Data analysts love BigQuery because it allows them to process data without compromising on performance. With the ability to process hundreds of thousands of data rows, BigQuery allows its users to run queries using both Standard SQL and Legacy SQL, even though the former is the preferred SQL dialect for working with BigQuery.
There are many different functions to learn if you want to use BigQuery efficiently, but today we’re going over the EXCEPT operator. If you were looking for a way to exclude certain columns from your query results and therefore spend less time querying data, this clause can help you achieve just that. Let’s get started.
Your Agency’s Data in Google BigQuery
Tons of benefits come with using a SSOT like a BigQuery data warehouse, including high performance, seamless integration with your existing tech stack, stellar data security and more.
BigQuery is extremely capable of processing high volumes of data. It can query more than 35 billion rows of data within 10 seconds. Even if you have less data than this, your agency can still benefit from the smart integrations with other tools that BigQuery supports, such as Google Sheets, Looker or PowerBI.
When it comes to the BigQuery pricing structure, it is logical and affordable. Users are charged mainly based on the data they store and the queries they process. Considering that the Standard SQL language it supports makes code easier to understand and write, it’s worth the buck.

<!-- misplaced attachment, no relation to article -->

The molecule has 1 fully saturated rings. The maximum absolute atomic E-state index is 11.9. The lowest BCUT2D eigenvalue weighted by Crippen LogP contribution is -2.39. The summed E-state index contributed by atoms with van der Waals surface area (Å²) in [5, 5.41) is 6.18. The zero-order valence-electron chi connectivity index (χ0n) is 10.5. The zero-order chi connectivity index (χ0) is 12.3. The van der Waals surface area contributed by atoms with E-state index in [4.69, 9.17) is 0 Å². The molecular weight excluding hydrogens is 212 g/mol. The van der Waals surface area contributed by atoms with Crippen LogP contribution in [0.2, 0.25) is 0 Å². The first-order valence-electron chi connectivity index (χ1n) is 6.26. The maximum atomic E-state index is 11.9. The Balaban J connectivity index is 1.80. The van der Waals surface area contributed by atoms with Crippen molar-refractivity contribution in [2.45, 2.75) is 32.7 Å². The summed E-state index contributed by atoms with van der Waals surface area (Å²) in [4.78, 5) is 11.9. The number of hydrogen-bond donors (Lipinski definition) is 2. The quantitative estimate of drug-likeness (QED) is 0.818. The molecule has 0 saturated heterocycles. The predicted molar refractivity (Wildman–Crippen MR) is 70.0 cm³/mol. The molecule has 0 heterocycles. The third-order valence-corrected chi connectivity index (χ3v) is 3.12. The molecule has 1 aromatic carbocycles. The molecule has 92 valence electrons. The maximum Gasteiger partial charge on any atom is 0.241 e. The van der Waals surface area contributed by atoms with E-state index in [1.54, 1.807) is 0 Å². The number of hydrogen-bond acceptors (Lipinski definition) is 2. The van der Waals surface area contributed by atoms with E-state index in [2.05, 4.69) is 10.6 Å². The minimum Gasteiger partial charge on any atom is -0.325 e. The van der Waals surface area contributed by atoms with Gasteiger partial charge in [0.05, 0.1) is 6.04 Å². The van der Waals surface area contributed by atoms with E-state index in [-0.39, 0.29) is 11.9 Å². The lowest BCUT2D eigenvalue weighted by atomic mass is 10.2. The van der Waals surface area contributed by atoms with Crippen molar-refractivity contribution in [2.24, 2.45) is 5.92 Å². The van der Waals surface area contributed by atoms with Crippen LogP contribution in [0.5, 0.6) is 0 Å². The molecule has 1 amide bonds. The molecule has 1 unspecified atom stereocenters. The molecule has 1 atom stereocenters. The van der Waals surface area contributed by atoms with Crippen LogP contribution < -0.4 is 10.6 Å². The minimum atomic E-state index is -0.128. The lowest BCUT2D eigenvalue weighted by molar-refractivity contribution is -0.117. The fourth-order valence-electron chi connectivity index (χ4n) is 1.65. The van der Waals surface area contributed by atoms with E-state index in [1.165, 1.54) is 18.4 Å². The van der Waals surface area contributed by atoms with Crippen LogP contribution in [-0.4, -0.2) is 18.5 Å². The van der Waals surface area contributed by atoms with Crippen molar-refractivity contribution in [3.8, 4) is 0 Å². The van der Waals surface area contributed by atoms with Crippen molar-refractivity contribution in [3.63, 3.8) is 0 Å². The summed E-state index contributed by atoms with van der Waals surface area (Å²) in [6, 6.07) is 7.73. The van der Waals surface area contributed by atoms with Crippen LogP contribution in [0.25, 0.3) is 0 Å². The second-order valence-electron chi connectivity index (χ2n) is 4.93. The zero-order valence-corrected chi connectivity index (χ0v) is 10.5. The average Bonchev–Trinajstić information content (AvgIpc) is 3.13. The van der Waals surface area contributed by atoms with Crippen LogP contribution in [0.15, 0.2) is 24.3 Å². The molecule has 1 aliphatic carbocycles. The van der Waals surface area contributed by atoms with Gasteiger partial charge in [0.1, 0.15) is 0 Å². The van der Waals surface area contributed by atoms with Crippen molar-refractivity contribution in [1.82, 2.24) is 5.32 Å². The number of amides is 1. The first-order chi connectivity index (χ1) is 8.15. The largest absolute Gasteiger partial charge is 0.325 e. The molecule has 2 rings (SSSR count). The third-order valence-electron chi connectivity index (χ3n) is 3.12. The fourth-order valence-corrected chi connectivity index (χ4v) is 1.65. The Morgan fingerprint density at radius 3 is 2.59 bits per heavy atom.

And, integrating BigQuery into your agency means you’ll have to spend less time doing manual spreadsheet work, so you can focus more on doing strategic tasks. BigQuery will enable your non-technical staff to easily use your agency’s data too, as it can be automated, allowing them to analyse and interpret data without having coding knowledge.
Google BigQuery EXCEPT Overview
When working with data in BigQuery, you might need to access specific data that meets given conditions, analyse it and extract insights. After all, the goal of using each query is to produce relevant results more efficiently.
Say, if you had a table with 20 columns, and you needed 15 of them, why spend your credits by returning the entire table? The EXCEPT operator is an ideal shortcut to avoid returning the columns you don’t need.
Imagine how effective this approach is with larger tables?! What if you had a table with 40 rows and you needed to extract 35 of them? Without the EXCEPT clause, you’d have to manually define the 35 columns you need, which is a lot of work.
But with the BigQuery EXCEPT operator, you just have to specify the columns you want to exclude and you’re done.
BigQuery SELECT * EXCEPT Syntax
The syntax of the BigQuery EXCEPT statement is simple and easy to remember. Here’s what it looks like:
SELECT * EXCEPT (column_1, column_2, …, column_n…) FROM `table.name`
|Pro Tip: Remember to keep the Legacy SQL box in the settings unchecked because this statement is written in Standard SQL. Also, keep in mind to use backticks in quoting your table names and use a period instead of a colon as a separator. Stay aware of the differences between Legacy SQL and Standard BigQuery SQL.